“To find a place that fits. Where past and present coincide. Where the landscape feels like a version of the self. To walk out into such a place, so at home in its vocabulary that you don’t need words. Memory eased, exonerated. The mud-covered streets of the heart so prosaic they promise a life of their own.”
The sound of this country is the cowbell. That same five beat refrain:
ding ding ding DING DING,
The background for beer as well as church, the pulse underneath the red earth. Everything is in the dirt here, the body, the blood and the Holy Ghost. Forget the stars, though once you get out of the city, out of Accra, out of the exhaust they are quite beautiful. In the city there are no great astral beauties, just great hacking coughs, rust colored spittle settling into the corners of mouths, wet burgundy drying deep into the cracks of ashy toes.
And here you are, in the midst of harmattan, the season of Saharan dust settling over the city, the sky a flat, lifeless brown, sneaking out of school to buy fried yams with your friends. Here you are dodging traffic and security guards to make it five feet from the school gates, slide stained money out of your pocket and hand it to the sweaty braless woman manning the dull silver pit of grease. You later find out her name is Happy, which seems fitting, considering the face she makes every time you hand her a 5,000 cedi bill. Here you are, stuffing your face with sticks of yellow yam and orange sweet potato until your face shines with grease. Here you are, sticking your hand into the accompanying bag of red and black pepper sauce, running your finger around the edge, flipping the bag inside out, placing it in your mouth, sucking out the juices. Here, you are taking it all in.
You drive everywhere or rather, are driven everywhere in this country. You never get anywhere on foot unless you’re stumbling down Oxford Street, dodging the outstretched hands of beggars and men of dubious intent. And even then, sometimes you smack the wrists away from the safety of the interior of your taxi. You forget sometimes there is a natural world, being a city girl through and through. The closest you get to wildness is the goats wandering down the middle of the street, the memorable image of chickens falling into open gutters, a mushroom cloud of white feathers and feces molded green.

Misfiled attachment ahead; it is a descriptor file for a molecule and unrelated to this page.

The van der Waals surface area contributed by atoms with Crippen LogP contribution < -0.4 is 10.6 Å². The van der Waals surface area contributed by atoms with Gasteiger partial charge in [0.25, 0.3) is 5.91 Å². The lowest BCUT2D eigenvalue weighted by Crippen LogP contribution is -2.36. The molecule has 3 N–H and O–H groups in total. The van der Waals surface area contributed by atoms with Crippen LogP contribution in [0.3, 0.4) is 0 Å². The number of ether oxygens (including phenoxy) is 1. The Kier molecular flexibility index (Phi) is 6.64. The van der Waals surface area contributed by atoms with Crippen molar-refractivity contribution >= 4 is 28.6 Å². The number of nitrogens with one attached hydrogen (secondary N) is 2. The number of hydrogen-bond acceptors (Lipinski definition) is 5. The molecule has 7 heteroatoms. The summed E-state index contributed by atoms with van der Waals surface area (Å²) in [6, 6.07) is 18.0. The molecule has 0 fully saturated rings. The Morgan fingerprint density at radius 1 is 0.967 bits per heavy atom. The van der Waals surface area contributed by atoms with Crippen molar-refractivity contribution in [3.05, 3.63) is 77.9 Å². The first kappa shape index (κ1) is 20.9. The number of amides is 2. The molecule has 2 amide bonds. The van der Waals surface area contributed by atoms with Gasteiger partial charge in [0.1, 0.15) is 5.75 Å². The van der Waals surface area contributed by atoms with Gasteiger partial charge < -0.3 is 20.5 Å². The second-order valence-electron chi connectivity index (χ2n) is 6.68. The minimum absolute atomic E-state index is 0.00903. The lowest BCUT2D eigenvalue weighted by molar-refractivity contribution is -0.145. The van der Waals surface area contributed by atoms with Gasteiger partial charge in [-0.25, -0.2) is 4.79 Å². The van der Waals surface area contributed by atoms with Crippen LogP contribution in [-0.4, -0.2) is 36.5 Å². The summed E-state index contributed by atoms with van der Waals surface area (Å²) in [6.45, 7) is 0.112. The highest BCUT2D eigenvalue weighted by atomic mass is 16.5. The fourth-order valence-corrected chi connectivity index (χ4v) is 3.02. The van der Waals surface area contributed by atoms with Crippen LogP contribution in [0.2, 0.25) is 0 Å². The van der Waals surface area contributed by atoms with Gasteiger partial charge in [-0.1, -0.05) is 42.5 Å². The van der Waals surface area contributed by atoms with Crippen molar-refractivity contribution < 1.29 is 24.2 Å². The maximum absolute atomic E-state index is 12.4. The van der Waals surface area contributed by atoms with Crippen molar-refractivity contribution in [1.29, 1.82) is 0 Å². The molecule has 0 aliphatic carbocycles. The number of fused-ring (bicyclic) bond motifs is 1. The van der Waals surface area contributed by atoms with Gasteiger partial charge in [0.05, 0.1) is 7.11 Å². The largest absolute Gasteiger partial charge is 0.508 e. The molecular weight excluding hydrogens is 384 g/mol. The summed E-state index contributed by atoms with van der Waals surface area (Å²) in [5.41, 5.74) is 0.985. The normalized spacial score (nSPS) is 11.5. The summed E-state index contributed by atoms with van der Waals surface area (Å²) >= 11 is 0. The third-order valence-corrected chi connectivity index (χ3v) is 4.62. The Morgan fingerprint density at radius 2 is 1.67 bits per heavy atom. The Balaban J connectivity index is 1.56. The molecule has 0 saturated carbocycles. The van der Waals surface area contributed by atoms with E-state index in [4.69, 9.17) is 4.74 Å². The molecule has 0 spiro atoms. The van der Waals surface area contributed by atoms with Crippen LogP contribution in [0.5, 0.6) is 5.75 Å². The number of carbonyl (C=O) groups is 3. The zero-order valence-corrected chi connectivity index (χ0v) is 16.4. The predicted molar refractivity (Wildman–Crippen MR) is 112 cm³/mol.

There are still times where you get back to the wild. Back, because it’s where you are from. Back because your veins and the soil are sisters. On a Habitat for Humanity trip in eighth grade you spend all day carrying plastic buckets of water up and down a hill. The buckets are green and give the water a pale tint, the color of celery. The second day you mix huge batches of concrete, grey and mealy. A boy named Derek Achampong splashes some of the watery mixture onto one of his shoes, exclaims “Hey yo! These are hundred dollar kicks.” He doesn’t even have the decency to look ashamed, doesn’t even have the decency to look around at the villagers, their eyes large with the sum of $100, of more money than they will ever have at one time.